Senator Tieszen offered a more coherent reason for omitting legislative nominating petitions from SB 68. He reminded us that the typical nominating petition for a legislative candidate requires fifty signatures. He said that if he suspects someone running against him for District 34 Senate has submitted a bogus petition, it doesn't take much work for him to get the petition himself and review all the names. Citizens can easily check a legislative nominating petition; checking statewide petitions with thousands of signatures, said Senator Tieszen, should be the "responsibility" of the Secretary of State.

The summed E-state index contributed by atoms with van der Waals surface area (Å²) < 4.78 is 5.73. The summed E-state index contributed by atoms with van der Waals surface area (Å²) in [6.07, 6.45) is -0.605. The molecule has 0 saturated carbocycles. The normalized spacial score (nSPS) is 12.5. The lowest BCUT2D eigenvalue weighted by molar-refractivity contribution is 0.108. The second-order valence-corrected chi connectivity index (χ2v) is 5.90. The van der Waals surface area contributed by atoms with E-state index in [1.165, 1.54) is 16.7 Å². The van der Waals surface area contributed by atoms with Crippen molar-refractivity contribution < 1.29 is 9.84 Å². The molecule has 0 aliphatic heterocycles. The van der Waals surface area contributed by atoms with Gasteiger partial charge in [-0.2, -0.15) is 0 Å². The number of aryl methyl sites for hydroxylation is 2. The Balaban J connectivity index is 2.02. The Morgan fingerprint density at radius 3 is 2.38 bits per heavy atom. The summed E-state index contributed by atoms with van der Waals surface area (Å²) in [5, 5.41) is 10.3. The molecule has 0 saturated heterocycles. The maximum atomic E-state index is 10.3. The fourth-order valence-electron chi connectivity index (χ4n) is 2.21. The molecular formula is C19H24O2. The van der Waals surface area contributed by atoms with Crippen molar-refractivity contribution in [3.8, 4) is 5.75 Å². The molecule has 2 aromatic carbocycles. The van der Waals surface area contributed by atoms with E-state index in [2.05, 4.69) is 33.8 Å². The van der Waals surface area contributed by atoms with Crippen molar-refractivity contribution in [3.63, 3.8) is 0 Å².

SB 68 heads for the Senate next; it may well be joined by the other elements of the petition reform package, Senate Bills 67 and 69, which face Senate State Affairs scrutiny this morning at 10 a.m.

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Ken Santema is blogging again! Whoo hoo! Sanity and originality return to the conservative lobe of the South Dakota blogosphere!

In his second post-hiatus post this week, Santema notes that the Senate State Affairs Committee is taking up three bills this morning:

  1. SB 23 clarifies that the state really does own the South Dakota Art Museum at SDSU, and that it really will cooperate with the South Dakota Federation of Women's Clubs. No big deal.
  2. SB 35 cleans up statutes regulating veterans' affairs. No big deal.
  3. SB 67 sets the second Tuesday in March as the deadline for filing court challenges against nominating petitions and fast-tracks any such challenges on the court schedule. That's a big deal.